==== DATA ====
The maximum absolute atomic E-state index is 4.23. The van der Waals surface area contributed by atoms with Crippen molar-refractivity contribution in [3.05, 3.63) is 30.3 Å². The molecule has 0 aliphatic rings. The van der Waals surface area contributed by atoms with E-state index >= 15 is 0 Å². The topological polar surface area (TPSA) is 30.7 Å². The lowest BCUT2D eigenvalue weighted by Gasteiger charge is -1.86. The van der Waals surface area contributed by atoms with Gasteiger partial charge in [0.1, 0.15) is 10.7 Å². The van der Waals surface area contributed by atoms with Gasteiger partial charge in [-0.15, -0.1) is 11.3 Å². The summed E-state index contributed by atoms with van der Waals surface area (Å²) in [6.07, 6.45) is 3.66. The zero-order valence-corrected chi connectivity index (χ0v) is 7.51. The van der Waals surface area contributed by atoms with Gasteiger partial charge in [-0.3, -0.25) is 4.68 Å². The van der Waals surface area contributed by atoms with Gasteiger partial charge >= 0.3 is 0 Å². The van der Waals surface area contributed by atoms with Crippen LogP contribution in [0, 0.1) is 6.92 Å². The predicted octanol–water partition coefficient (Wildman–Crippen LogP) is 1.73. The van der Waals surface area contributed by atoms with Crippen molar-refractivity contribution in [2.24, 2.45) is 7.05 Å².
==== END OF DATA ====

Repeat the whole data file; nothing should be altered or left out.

The maximum absolute atomic E-state index is 4.23. The van der Waals surface area contributed by atoms with Crippen molar-refractivity contribution in [3.05, 3.63) is 30.3 Å². The molecule has 0 aliphatic rings. The van der Waals surface area contributed by atoms with E-state index >= 15 is 0 Å². The topological polar surface area (TPSA) is 30.7 Å². The lowest BCUT2D eigenvalue weighted by Gasteiger charge is -1.86. The van der Waals surface area contributed by atoms with Gasteiger partial charge in [0.1, 0.15) is 10.7 Å². The van der Waals surface area contributed by atoms with Gasteiger partial charge in [-0.15, -0.1) is 11.3 Å². The summed E-state index contributed by atoms with van der Waals surface area (Å²) in [6.07, 6.45) is 3.66. The zero-order valence-corrected chi connectivity index (χ0v) is 7.51. The van der Waals surface area contributed by atoms with Gasteiger partial charge in [-0.3, -0.25) is 4.68 Å². The van der Waals surface area contributed by atoms with Gasteiger partial charge >= 0.3 is 0 Å². The van der Waals surface area contributed by atoms with Crippen LogP contribution in [0, 0.1) is 6.92 Å². The predicted octanol–water partition coefficient (Wildman–Crippen LogP) is 1.73. The van der Waals surface area contributed by atoms with Crippen molar-refractivity contribution in [2.24, 2.45) is 7.05 Å².